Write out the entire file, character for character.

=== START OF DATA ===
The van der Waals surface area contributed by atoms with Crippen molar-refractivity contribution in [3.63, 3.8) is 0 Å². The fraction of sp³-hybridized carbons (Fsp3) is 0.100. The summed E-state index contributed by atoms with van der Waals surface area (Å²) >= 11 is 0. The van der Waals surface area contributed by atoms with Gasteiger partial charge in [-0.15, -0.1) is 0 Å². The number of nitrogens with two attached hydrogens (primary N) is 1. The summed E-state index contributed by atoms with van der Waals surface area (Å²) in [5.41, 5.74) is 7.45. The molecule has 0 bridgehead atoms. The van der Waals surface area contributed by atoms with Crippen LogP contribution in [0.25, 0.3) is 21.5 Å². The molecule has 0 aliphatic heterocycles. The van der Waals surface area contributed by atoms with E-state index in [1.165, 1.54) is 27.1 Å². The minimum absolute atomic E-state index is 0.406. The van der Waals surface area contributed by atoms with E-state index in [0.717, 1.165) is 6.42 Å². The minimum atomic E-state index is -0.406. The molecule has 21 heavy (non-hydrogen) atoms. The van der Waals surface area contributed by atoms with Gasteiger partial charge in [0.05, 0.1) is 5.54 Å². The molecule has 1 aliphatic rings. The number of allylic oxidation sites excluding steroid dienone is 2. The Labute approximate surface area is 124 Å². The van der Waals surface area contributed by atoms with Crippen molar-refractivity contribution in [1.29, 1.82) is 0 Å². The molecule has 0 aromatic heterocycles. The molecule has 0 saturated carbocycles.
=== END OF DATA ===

The van der Waals surface area contributed by atoms with Crippen molar-refractivity contribution in [3.63, 3.8) is 0 Å². The fraction of sp³-hybridized carbons (Fsp3) is 0.100. The summed E-state index contributed by atoms with van der Waals surface area (Å²) >= 11 is 0. The van der Waals surface area contributed by atoms with Gasteiger partial charge in [-0.15, -0.1) is 0 Å². The number of nitrogens with two attached hydrogens (primary N) is 1. The summed E-state index contributed by atoms with van der Waals surface area (Å²) in [5.41, 5.74) is 7.45. The molecule has 0 bridgehead atoms. The van der Waals surface area contributed by atoms with Crippen LogP contribution in [0.25, 0.3) is 21.5 Å². The molecule has 0 aliphatic heterocycles. The van der Waals surface area contributed by atoms with E-state index in [1.165, 1.54) is 27.1 Å². The minimum absolute atomic E-state index is 0.406. The van der Waals surface area contributed by atoms with E-state index in [0.717, 1.165) is 6.42 Å². The minimum atomic E-state index is -0.406. The molecule has 21 heavy (non-hydrogen) atoms. The van der Waals surface area contributed by atoms with Gasteiger partial charge in [0.05, 0.1) is 5.54 Å². The molecule has 1 aliphatic rings. The number of allylic oxidation sites excluding steroid dienone is 2. The Labute approximate surface area is 124 Å². The van der Waals surface area contributed by atoms with Crippen molar-refractivity contribution in [1.29, 1.82) is 0 Å². The molecule has 0 aromatic heterocycles. The molecule has 0 saturated carbocycles.